Mel's Diner
Small-town transplants and big-city East Coasters with a jones for a basic, cheap eatery serving heaping plates of food should hightail it down to Mel's Diner. The old-school establishment, located along an industrial strip of Grand Avenue, serves super-tasty breakfast all day and choice burgers and chicken-fried cuisine in the afternoons.

And a healthy dose of nostalgia, if the '70s and '80s count.

The opening credits and choice inside scenes for Alice — the successful sitcom that ran from 1976 to 1985, chronicling a Hollywood hopeful forced to take a waitress job at a diner after her car breaks down in Phoenix — were filmed inside Mel's.

The spot retains that no-nonsense charm, complete with a Mel Sharples-type character in the form of foul-mouthed Frank, a busboy who will begrudgingly pour you bottomless cups of coffee. Just don't smile too much because he'll wipe that grin right off with a verbal slap across the piehole.

Wrigley Mansion
Unless you're John-Boy Walton or Martha Stewart — or a glutton for emotional punishment — you're probably ambivalent about Thanksgiving. There's that enforced familial interaction (blah) and the infernal "dead turkey clock" that keeps ticking off the passing years. For example, if you've only eaten 10 birds, you're probably safe for a while longer — yet there's that yawning eternity of Thanksgivings looming ahead. If you're 75, you're reached the downhill slope of the turkey hump, but the Grim Reaper is sharpening his scythe.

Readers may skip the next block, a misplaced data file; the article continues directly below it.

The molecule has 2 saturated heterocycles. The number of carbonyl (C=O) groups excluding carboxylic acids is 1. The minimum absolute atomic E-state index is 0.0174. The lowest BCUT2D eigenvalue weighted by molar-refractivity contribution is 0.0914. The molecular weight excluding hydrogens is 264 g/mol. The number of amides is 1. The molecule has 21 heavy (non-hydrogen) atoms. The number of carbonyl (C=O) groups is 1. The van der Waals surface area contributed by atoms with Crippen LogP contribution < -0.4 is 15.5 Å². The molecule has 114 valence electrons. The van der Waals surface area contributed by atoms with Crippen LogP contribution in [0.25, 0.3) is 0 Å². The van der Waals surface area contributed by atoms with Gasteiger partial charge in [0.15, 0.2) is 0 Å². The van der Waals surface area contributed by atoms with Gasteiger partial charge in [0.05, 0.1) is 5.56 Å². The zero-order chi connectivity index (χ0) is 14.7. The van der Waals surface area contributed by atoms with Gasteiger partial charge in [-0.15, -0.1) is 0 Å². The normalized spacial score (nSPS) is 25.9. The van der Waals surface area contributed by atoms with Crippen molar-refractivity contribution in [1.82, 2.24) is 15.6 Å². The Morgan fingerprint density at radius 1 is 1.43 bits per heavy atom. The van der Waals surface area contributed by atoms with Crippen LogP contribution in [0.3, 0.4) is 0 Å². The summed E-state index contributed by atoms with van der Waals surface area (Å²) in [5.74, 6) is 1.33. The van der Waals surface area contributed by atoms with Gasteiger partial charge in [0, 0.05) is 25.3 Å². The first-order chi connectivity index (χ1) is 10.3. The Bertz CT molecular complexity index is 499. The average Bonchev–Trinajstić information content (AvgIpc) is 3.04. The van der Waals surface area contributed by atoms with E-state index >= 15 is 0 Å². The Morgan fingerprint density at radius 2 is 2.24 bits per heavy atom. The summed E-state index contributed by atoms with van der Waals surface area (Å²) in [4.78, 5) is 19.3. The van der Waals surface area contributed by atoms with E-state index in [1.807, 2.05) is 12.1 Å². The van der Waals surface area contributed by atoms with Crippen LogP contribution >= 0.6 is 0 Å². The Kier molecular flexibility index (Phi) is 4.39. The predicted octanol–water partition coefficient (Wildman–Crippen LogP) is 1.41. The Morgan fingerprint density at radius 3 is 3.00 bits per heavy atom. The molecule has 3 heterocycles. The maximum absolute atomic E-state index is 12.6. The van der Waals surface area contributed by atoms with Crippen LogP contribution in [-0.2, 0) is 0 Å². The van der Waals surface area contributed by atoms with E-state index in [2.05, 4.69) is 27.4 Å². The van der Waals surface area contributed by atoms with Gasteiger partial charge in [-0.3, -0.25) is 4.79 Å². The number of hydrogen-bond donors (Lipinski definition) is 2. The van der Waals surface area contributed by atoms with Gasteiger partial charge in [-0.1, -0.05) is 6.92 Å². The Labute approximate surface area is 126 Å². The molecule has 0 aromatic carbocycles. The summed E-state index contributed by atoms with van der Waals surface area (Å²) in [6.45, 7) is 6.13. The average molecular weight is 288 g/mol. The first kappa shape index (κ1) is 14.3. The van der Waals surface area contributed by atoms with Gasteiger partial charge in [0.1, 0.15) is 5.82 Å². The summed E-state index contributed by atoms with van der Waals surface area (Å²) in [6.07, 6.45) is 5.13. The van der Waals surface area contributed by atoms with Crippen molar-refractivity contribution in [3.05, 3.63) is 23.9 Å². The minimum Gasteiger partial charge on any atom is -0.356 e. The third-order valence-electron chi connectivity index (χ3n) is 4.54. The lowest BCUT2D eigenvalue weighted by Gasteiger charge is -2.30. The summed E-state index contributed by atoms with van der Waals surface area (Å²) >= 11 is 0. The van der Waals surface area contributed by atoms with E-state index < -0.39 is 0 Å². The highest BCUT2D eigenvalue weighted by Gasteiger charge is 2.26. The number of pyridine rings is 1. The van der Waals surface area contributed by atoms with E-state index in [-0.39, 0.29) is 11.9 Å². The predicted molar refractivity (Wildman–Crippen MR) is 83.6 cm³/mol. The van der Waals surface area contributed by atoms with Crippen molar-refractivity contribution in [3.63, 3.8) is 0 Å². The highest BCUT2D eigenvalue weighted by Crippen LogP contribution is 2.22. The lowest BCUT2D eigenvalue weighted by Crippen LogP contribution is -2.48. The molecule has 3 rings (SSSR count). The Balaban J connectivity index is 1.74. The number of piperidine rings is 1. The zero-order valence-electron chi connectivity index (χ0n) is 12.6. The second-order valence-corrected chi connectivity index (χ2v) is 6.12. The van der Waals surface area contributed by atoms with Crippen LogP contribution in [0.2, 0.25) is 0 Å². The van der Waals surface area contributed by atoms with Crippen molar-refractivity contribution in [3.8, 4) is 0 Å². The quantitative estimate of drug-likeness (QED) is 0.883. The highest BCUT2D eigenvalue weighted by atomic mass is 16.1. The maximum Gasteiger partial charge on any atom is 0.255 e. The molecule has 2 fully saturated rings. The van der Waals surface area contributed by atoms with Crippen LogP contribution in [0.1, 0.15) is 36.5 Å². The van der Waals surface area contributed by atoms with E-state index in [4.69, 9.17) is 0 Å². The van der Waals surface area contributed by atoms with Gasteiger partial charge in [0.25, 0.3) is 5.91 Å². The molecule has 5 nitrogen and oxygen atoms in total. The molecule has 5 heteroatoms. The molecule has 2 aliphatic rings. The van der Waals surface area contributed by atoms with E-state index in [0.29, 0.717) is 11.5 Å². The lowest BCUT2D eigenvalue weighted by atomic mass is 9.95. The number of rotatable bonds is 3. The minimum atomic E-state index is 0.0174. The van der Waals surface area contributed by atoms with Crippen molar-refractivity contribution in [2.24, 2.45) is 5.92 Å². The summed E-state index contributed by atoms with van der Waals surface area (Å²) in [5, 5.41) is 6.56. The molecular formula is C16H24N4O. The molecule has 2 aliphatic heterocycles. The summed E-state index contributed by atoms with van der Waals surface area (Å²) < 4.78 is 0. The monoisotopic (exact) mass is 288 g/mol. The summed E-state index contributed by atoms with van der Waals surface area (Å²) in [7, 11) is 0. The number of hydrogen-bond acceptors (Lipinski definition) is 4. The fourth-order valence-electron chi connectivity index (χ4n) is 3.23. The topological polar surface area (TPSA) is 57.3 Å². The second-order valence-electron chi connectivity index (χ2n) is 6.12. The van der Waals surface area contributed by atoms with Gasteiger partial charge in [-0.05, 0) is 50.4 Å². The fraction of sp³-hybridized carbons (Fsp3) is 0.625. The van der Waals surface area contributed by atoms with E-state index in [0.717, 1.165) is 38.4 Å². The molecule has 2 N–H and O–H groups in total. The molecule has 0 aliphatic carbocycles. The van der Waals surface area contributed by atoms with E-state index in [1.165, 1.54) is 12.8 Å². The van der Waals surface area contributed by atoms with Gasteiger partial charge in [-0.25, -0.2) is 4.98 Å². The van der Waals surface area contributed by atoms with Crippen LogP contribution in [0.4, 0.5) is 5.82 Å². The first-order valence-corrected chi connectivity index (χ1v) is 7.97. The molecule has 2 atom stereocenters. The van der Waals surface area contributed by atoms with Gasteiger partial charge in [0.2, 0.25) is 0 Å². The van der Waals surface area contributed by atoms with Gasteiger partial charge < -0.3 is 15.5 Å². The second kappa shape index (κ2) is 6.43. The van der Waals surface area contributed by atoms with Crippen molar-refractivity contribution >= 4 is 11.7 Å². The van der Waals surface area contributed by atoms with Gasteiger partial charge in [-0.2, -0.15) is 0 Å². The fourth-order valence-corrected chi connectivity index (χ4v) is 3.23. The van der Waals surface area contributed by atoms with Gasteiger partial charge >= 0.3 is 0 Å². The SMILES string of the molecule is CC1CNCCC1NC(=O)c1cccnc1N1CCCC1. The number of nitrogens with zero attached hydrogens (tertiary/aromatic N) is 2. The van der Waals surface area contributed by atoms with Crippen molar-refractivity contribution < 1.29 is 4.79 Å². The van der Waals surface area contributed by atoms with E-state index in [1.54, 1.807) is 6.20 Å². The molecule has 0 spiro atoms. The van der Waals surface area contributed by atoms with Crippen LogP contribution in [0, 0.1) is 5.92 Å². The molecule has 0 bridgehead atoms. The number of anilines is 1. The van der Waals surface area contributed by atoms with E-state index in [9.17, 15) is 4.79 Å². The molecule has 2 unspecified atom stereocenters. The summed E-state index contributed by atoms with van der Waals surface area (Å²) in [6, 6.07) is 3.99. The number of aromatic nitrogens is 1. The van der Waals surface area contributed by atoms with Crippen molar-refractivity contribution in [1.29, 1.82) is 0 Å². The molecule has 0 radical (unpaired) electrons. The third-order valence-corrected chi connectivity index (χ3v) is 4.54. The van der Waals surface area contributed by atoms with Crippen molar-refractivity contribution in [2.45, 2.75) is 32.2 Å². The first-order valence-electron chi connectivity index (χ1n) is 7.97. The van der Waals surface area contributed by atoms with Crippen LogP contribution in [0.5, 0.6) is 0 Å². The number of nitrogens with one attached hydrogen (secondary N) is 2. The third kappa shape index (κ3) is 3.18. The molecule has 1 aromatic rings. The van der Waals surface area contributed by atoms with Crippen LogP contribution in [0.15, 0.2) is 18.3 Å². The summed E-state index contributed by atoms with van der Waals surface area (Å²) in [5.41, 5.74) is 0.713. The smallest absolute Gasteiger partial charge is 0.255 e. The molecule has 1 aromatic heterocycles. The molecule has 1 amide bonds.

Death by gobbler is gonna get you either way, so why not go out in style? The Wrigley's annual Thanksgiving feast is style personified. Get a load of these offerings from last year's menu: baby lamb chops with a mint glaze and grilled salmon with a roasted red pepper coulis. Even the turkey — slathered with cranberry chutney — is life-affirming. What price mental health? A mere $27.50 to $55, which we'd consider cheap at twice the price.

Richardson's of New Mexico